In a bid to crack down on tobacco use among teenagers, German smokers will have to use debit cards proving they are aged at least 16 when buying cigarettes from vending machines from 2007.
Teenage kicks: Youngsters won't be able to get their cigarettes so easily in future
The German government's drug czar, Sabine Bätzig, unveiled the measure which will take effect on Jan. 1, 2007 at a press conference in Berlin.
"By introducing age restrictions for the purchase of cigarettes from a vending machine, we are putting youth protection laws into practice," said Bätzig, who is based at the family affairs ministry.
"We therefore limit the access of young people to cigarettes and protect them from possible harm," she said.
To buy a pack from a machine, adult smokers will have to use a debit card embedded with a microchip that contains a "Jugendschutzmerkmal" (youth protection symbol).
Anyone under the age of 16 would be automatically rejected.
Debit card move closes loophole o n ve n di n g machi n es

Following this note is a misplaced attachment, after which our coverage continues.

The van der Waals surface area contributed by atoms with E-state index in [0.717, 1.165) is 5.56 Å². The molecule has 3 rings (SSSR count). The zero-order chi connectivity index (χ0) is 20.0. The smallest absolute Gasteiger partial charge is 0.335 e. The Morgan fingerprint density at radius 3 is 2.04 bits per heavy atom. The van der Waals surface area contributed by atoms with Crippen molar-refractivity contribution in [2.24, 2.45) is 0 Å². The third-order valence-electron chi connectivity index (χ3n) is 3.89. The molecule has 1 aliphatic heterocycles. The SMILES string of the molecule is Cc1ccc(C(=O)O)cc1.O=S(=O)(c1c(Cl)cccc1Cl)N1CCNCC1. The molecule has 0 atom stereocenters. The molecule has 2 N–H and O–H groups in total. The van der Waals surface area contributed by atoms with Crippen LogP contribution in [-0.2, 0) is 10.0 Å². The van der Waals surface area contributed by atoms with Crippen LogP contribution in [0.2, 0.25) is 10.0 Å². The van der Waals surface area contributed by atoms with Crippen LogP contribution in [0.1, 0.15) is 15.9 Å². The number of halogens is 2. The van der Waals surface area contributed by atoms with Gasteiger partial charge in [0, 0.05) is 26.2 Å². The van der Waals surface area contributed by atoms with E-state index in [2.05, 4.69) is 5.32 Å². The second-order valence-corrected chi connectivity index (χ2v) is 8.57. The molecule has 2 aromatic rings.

Teenagers can get hold of smokes from vending machines
"With this measure we close a major loophole in the youth protection law which bans the sale of cigarettes to people under the age of 16," Bätzig said.
The law, which went on the books in April 2003, did not explicitly cover vending machines.
The legislation came as part of a raft of measures that have driven down the smoking rate among German adolescents, to 20 percent among 12 to 17 year olds in 2005 from 28 percent in 2001.
Many major banks already issue debit and credit cards with the required microchips but vending machines throughout the country will have to be replaced with ones that can read the new cards.
Bätzing said she expected that the number of machines used by the tobacco industry would drop to 450,000 from 800,000 currently.